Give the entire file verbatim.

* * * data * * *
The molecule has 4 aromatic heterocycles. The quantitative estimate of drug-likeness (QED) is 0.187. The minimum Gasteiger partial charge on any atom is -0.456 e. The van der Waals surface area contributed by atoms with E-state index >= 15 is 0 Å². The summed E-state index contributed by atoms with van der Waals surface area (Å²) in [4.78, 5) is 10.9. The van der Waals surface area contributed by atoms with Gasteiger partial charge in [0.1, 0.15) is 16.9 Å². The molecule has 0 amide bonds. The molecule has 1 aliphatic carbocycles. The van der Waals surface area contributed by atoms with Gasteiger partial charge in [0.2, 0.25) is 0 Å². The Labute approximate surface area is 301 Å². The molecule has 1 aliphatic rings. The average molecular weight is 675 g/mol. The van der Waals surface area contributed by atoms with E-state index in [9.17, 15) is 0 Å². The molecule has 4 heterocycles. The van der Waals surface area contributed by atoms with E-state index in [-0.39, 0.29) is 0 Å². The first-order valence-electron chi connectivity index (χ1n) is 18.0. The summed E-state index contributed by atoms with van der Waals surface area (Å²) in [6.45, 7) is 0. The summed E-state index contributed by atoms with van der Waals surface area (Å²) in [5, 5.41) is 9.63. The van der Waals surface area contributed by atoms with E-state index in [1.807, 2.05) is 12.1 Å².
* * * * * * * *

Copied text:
The molecule has 4 aromatic heterocycles. The quantitative estimate of drug-likeness (QED) is 0.187. The minimum Gasteiger partial charge on any atom is -0.456 e. The van der Waals surface area contributed by atoms with E-state index >= 15 is 0 Å². The summed E-state index contributed by atoms with van der Waals surface area (Å²) in [4.78, 5) is 10.9. The van der Waals surface area contributed by atoms with Gasteiger partial charge in [0.1, 0.15) is 16.9 Å². The molecule has 0 amide bonds. The molecule has 1 aliphatic carbocycles. The van der Waals surface area contributed by atoms with Gasteiger partial charge in [0.2, 0.25) is 0 Å². The Labute approximate surface area is 301 Å². The molecule has 1 aliphatic rings. The average molecular weight is 675 g/mol. The van der Waals surface area contributed by atoms with E-state index in [9.17, 15) is 0 Å². The molecule has 4 heterocycles. The van der Waals surface area contributed by atoms with E-state index in [-0.39, 0.29) is 0 Å². The first-order valence-electron chi connectivity index (χ1n) is 18.0. The summed E-state index contributed by atoms with van der Waals surface area (Å²) in [6.45, 7) is 0. The summed E-state index contributed by atoms with van der Waals surface area (Å²) in [5, 5.41) is 9.63. The van der Waals surface area contributed by atoms with E-state index in [1.807, 2.05) is 12.1 Å².